The Jersey Financial Services Commission (“JFSC”) conducted an onsite examination of one of its fiduciary licensee’s which has resulted in a public statement being issued. The findings provide an insight in to the areas that our sister Island regulator is focusing on and the regulatory action they are taking in respect of their findings. I believe that the key points of the onsite examination are as follows;
Anti-Money Laundering and Combatting Financing of Terrorism (“AML/CTF”)
The key points made in respect of the examination of the area of AML/CFT noted the following areas as failure to comply with the AML/CFT regulatory requirements:
- Out of date CDD.
- Lack of sufficient evidencing of source of funds and source of wealth.
- Lack of evidence to demonstrate that CDD had been sufficiently evaluated.
- Inadequate evidence of EDD having been undertaken on High Risk customers
- Inadequate evidence of the review of risk assessments.
- Providing registered office only business and the issuance of Powers of Attorney with little control of the risks and oversight expected to be applied to these products.
An investigation was also undertaken into a customer entity that had received funds that may have been connected to a fraud. The investigation found the following matters of concern:
- Mind and management not with the Jersey appointed Directors but with the beneficial owners.
- Lack of questioning and properly understanding the activities of the customer entity.
- Allowing payments to be made by the Customer entity without knowing or assessing whether adequate funds would be available to complete transactions.
- Over reliance on the ultimate beneficial owners instructions and did not challenge the rationale for acquiring assets.
- Receiving loans which did not have formal loan agreements and were from entities that had the same beneficial owners.
- Failing to understand the source of funds through the customer entity.
- Failing to consider adverse information made available to it regarding the source of funds received by the customer’s entity.
- Receiving funds without knowledge of the remitter and paying them out the next day.
- Failing to keep adequate books and records for the customer entity
- Being re-active instead of pro-active in the management of the customer entity.
Breaches of the Code of Conduct of Trust Company Business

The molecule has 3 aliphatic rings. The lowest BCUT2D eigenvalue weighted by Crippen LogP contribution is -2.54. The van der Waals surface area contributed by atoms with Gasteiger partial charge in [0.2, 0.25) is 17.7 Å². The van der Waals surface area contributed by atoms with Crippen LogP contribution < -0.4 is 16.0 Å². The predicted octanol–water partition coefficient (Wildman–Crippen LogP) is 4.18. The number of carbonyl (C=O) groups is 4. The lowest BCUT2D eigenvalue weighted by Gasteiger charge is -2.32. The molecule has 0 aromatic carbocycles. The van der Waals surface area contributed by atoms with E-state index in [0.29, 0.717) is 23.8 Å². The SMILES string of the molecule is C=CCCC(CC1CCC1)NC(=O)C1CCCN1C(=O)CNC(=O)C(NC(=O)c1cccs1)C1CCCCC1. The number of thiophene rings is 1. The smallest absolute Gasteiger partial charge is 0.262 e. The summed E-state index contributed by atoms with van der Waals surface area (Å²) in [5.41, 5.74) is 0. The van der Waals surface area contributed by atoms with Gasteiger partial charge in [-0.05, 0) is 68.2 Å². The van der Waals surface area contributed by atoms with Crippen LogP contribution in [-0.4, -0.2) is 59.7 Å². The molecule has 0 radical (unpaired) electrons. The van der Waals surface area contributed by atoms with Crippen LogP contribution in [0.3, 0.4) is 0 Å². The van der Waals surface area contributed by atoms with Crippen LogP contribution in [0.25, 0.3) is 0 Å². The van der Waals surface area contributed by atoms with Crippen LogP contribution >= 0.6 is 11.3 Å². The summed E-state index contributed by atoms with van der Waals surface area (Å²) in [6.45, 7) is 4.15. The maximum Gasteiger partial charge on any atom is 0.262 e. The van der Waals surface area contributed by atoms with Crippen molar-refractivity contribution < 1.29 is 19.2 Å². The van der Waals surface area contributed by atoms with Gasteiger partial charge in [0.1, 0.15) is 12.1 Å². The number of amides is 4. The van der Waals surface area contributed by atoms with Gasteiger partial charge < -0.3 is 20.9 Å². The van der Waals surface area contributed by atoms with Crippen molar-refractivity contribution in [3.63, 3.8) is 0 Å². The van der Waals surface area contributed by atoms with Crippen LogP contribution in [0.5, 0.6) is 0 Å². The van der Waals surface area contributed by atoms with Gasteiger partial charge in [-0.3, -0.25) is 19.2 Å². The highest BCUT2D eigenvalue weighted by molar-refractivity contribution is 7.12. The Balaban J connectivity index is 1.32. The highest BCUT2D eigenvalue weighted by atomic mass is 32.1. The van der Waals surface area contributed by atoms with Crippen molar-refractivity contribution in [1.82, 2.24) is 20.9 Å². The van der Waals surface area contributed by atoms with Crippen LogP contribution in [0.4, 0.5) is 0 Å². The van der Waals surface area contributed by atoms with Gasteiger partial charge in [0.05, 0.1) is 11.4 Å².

The key points that led to breaches of the Jersey regulatory framework and principles for the conduct of Trust Company Business were as follows:
- Failing to act with skill, care and diligence.
- Failing to evidence in writing decisions made.
- Failing to identify conflicts of interests.
- Failing to ensure adequate review procedures were implemented to monitor Trust Company Business.
- Failing to maintain adequate internal systems and controls.
- Failing to exercise an adequate level of Corporate Governance.
These failures led to remedial action having to be implemented as follows:
- Directors stepping down and the appointment of new local Directors and a new Non-Executive Chairperson.
- Review in conjunction with an external resource of the processes and procedures of the business to effect changes to strengthen its systems and controls.
- Initiation of a review process of customer files to remedy customer due diligence deficiencies.
- Remediation programme has been put in place to rectify issues identified by the investigation.
In conclusion I believe that a robust compliance function and a compliance monitoring programme encompassing the regulatory framework would have alerted the business to its deficiencies and assisted in the evidencing of areas of concern that required remedial action that were subsequently identified by the JFSC . I recommend that the points raised are taken in to account in any Financial Regulated or Registered Business and assessed against its current compliance framework. If you do find that you have issues of concern or that you cannot adequately evidence compliance to the regulatory framework my advice is to form a remediation plan and inform the Commission as soon as practical. A problem shared is a problem halved, I cannot give any guarantees that you will not face regulatory sanction but being open and honest has the potential to reduce or negate the use of regulatory sanctions, as William Mason Director General, mentioned in his December 2013 address to the Industry. If the regulator in our sister Island is looking at these areas I believe that the Guernsey Commission will also be.